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The curation, review, and presentation of these panels are enabled by the PanelApp tool. We also make use of a semantic phenotype similarity approach using the Exomiser software framework. Exomiser takes advantage of the fact that detailed data on the clinical phenotypes (signs and symptoms) of rare disease patients are systematically captured using the Human Phenotype Ontology (HPO; 5) and that we also capture reference knowledge of gene to phenotype relationships using the HPO for human disease and related ontologies for model organisms. Exomiser, HPO, and the reference gene-phenotype associations are maintained by an NIH-funded initiative called Monarch. Exomiser can identify rare, protein-altering, and segregating variants in genes with a similar phenotypic profile to the patient based on prior knowledge of human disease, model organisms, and proximity in protein-protein interaction networks.
Using these purely computational approaches we were able to identify the causative small nucleotide variant (SNV) or indel diagnoses in just a handful of proposed candidates for 77% of samples using the panel-based approach, 88% using Exomiser, and 92% when using both together. A laborious manual review of the evidence and validation of each candidate variant is required before molecular diagnoses can be made by clinical geneticists and this efficient prioritization of candidates was critical to making WGS-based approaches feasible in a healthcare setting.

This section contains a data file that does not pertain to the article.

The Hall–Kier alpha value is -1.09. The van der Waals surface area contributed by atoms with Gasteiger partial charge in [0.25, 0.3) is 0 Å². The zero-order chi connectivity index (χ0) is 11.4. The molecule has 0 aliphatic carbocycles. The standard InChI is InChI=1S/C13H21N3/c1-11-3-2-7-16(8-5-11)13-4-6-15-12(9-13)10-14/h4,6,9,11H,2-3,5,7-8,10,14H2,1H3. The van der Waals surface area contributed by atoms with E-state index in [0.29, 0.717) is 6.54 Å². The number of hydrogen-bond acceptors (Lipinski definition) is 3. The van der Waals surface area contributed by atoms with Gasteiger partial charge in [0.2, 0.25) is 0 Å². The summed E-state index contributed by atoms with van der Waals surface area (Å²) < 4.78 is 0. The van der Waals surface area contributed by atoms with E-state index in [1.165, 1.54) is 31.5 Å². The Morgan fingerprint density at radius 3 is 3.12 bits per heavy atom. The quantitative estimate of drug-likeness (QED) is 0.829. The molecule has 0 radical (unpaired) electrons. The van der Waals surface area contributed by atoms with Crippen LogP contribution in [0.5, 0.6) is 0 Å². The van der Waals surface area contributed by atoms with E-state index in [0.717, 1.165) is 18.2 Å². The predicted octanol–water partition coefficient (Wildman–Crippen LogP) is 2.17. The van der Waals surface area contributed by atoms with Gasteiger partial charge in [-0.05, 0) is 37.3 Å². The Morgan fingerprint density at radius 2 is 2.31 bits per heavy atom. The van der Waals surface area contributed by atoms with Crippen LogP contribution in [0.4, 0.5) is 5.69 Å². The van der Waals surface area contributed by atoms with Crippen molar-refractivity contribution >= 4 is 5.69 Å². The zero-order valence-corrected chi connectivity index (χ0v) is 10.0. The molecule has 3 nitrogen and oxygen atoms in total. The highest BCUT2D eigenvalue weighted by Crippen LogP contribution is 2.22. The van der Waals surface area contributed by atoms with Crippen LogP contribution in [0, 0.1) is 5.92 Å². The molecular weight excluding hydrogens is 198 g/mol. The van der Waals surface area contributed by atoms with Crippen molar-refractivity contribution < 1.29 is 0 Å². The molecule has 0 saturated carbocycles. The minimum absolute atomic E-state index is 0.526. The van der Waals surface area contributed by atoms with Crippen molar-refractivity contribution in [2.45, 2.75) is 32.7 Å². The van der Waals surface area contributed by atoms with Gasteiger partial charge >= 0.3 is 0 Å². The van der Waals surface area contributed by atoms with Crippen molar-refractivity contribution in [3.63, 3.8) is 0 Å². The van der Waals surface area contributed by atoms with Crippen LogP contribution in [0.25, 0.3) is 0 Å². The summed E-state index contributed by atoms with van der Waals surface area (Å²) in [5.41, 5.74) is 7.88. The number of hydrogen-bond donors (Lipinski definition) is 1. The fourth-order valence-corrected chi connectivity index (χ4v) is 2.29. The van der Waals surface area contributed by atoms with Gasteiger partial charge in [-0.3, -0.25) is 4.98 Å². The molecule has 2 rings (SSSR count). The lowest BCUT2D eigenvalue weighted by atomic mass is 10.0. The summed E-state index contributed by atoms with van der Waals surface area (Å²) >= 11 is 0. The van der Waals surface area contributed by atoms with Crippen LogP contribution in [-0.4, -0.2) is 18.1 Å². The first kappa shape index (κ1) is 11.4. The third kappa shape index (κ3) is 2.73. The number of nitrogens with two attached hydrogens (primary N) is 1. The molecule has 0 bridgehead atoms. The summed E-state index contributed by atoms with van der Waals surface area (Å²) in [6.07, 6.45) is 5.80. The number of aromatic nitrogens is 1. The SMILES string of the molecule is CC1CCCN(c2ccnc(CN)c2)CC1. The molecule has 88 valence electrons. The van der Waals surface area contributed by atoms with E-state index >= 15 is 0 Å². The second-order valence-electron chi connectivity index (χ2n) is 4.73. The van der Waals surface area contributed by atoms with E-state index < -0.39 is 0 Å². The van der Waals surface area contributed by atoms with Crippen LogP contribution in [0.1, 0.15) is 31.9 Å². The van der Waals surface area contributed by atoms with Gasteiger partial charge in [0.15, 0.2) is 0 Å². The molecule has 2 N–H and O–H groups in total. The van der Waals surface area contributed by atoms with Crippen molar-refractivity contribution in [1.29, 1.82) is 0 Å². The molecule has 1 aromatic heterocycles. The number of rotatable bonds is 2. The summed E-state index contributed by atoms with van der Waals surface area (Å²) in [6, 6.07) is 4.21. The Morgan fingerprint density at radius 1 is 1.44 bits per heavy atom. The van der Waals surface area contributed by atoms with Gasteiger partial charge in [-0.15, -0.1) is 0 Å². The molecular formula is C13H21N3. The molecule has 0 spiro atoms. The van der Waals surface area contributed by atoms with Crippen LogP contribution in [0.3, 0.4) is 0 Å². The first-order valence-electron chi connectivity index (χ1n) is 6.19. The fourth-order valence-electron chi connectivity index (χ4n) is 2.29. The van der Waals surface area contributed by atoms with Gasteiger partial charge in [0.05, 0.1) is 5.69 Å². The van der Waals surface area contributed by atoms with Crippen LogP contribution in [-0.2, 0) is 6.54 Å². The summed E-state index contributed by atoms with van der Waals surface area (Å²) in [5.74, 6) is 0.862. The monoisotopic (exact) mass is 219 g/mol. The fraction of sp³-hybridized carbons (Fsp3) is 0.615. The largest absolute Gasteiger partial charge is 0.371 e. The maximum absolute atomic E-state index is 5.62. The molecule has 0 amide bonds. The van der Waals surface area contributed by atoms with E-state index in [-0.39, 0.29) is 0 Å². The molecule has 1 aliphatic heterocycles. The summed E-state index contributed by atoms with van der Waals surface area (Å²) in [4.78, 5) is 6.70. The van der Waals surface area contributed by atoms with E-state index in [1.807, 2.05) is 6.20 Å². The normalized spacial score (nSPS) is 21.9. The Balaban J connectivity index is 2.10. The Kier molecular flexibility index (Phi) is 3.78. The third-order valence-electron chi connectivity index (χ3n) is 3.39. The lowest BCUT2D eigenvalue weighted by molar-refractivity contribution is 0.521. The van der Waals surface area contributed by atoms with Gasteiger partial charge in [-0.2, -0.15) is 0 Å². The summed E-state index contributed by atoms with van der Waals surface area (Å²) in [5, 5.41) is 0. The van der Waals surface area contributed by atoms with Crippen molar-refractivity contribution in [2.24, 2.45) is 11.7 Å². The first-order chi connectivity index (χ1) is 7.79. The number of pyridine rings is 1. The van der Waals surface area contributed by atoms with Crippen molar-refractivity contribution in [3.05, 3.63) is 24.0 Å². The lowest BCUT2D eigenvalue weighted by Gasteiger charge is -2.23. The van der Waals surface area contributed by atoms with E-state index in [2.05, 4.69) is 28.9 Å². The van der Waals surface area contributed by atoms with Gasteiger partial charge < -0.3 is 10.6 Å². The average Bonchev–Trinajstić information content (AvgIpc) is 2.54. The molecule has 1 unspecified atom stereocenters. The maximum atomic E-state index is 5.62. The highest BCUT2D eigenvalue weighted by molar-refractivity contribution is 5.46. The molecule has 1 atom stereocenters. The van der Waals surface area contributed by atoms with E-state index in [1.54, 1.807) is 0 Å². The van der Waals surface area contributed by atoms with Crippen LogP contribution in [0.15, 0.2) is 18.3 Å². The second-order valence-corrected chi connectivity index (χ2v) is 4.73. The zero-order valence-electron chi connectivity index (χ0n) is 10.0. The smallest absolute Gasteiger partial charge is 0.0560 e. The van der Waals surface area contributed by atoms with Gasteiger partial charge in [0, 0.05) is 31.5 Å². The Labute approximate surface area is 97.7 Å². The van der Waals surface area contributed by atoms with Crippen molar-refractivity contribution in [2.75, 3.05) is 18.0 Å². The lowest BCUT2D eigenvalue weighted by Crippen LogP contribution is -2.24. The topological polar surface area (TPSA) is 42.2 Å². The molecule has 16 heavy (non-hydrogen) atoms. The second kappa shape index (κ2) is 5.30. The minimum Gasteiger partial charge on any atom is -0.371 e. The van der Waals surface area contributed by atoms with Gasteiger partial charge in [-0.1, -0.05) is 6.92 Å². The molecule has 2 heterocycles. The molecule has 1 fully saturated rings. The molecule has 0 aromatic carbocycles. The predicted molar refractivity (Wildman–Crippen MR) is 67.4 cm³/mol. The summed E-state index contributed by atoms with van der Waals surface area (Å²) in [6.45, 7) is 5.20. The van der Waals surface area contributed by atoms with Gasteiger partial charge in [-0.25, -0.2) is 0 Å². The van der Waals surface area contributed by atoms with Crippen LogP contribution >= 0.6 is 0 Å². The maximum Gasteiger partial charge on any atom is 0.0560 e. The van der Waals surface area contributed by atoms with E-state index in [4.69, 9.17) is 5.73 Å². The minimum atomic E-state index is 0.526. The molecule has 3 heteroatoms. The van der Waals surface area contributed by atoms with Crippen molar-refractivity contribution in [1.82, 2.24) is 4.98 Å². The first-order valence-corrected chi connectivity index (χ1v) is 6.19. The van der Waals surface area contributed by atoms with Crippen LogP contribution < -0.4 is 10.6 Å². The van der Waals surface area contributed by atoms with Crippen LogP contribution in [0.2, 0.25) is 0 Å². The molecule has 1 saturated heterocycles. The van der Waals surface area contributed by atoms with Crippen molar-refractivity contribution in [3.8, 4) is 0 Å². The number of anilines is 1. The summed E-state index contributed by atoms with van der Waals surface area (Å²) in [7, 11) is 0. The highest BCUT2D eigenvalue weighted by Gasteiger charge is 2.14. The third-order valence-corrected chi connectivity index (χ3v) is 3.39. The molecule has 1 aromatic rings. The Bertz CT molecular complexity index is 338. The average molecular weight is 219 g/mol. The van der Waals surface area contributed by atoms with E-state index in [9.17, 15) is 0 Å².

Our work has shown it is possible to analyze whole genomes across a broad range of rare diseases and find a diagnosis in about 25 percent of people. Now that we have the infrastructure in place for this, the plan is to continue to build on it, incorporating new knowledge from researchers worldwide to try and increase the number of patients that can be helped. Part of this will be the application of new computational approaches to extend our search into the non-coding parts of the genomes as well as larger structural variants. For example, recently published approaches to predicting intronic variants that are affecting splicing will increase our potential to diagnose more patients and include innovative new artificial intelligence approaches.
Having a single, healthcare system has made it easier for us to apply WGS diagnostics at scale in the UK. Our findings have already had an impact on our National Health Service (NHS) and will continue to do so with ambitions to sequence around 300,000 genomes outlined in the NHS Long Term Plan. However, our hope is that our study will not only transform the UK health system but be adopted by other healthcare systems to change the lives of rare disease patients worldwide.
Professor Damian Smedley leads a Computational Genomics team at Queen Mary University London where his research focuses on the use of phenotype data to obtain novel insights into disease causes and mechanisms. His team is involved in translational aspects for a number of projects such as the International Mouse Phenotyping Consortium (IMPC).
In collaboration with other members of the Monarch Initiative, he has developed tools that utilize phenotype comparisons for candidate gene prioritization, particularly for whole genome sequence interpretation of rare disease patients as in the Exomiser software suite. Prof. Smedley served as Director of Genomic Interpretation at Genomics England from 2016-2018 and has led the analysis of the impact of the 100,000 Genomes Project pilot on rare disease diagnosis in healthcare.
Disclaimer: This article has not been subjected to peer review and is presented as the personal views of a qualified expert in the subject in accordance with the general terms and conditions of use of the News-Medical.Net website.
Last Updated: Jan 10, 2022